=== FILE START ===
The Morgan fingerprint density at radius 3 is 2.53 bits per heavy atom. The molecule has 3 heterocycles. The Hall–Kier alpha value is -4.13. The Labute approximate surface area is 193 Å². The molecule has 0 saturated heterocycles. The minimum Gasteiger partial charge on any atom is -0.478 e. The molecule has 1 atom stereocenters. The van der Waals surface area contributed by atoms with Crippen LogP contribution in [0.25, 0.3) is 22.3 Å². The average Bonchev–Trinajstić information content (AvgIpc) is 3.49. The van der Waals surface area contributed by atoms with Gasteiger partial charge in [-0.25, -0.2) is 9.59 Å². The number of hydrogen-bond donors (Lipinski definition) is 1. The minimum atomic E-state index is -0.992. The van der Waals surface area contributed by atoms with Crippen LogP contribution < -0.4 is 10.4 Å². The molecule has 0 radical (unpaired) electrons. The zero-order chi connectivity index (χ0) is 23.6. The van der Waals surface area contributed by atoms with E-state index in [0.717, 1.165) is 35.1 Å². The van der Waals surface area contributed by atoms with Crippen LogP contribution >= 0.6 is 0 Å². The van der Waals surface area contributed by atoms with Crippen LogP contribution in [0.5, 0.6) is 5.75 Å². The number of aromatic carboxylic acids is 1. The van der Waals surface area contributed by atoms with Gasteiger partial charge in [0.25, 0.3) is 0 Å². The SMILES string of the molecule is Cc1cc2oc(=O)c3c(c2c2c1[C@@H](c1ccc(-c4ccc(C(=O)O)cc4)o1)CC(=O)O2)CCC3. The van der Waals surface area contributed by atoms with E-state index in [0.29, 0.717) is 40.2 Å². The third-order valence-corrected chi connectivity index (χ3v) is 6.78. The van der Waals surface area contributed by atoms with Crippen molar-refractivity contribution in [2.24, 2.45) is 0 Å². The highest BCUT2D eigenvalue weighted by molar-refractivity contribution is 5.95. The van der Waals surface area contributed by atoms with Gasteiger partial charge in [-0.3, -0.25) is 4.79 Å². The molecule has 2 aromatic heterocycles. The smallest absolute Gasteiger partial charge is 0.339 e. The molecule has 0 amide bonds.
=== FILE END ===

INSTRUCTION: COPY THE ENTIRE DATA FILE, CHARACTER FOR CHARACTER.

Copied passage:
The Morgan fingerprint density at radius 3 is 2.53 bits per heavy atom. The molecule has 3 heterocycles. The Hall–Kier alpha value is -4.13. The Labute approximate surface area is 193 Å². The molecule has 0 saturated heterocycles. The minimum Gasteiger partial charge on any atom is -0.478 e. The molecule has 1 atom stereocenters. The van der Waals surface area contributed by atoms with Crippen LogP contribution in [0.25, 0.3) is 22.3 Å². The average Bonchev–Trinajstić information content (AvgIpc) is 3.49. The van der Waals surface area contributed by atoms with Gasteiger partial charge in [-0.25, -0.2) is 9.59 Å². The number of hydrogen-bond donors (Lipinski definition) is 1. The minimum atomic E-state index is -0.992. The van der Waals surface area contributed by atoms with Crippen LogP contribution < -0.4 is 10.4 Å². The molecule has 0 radical (unpaired) electrons. The zero-order chi connectivity index (χ0) is 23.6. The van der Waals surface area contributed by atoms with E-state index in [0.717, 1.165) is 35.1 Å². The van der Waals surface area contributed by atoms with Crippen LogP contribution >= 0.6 is 0 Å². The van der Waals surface area contributed by atoms with Crippen LogP contribution in [0.5, 0.6) is 5.75 Å². The number of aromatic carboxylic acids is 1. The van der Waals surface area contributed by atoms with Gasteiger partial charge in [0.25, 0.3) is 0 Å². The SMILES string of the molecule is Cc1cc2oc(=O)c3c(c2c2c1[C@@H](c1ccc(-c4ccc(C(=O)O)cc4)o1)CC(=O)O2)CCC3. The van der Waals surface area contributed by atoms with E-state index in [0.29, 0.717) is 40.2 Å². The third-order valence-corrected chi connectivity index (χ3v) is 6.78. The van der Waals surface area contributed by atoms with Crippen molar-refractivity contribution in [2.24, 2.45) is 0 Å². The highest BCUT2D eigenvalue weighted by molar-refractivity contribution is 5.95. The van der Waals surface area contributed by atoms with Gasteiger partial charge in [-0.3, -0.25) is 4.79 Å². The molecule has 2 aromatic heterocycles. The smallest absolute Gasteiger partial charge is 0.339 e. The molecule has 0 amide bonds.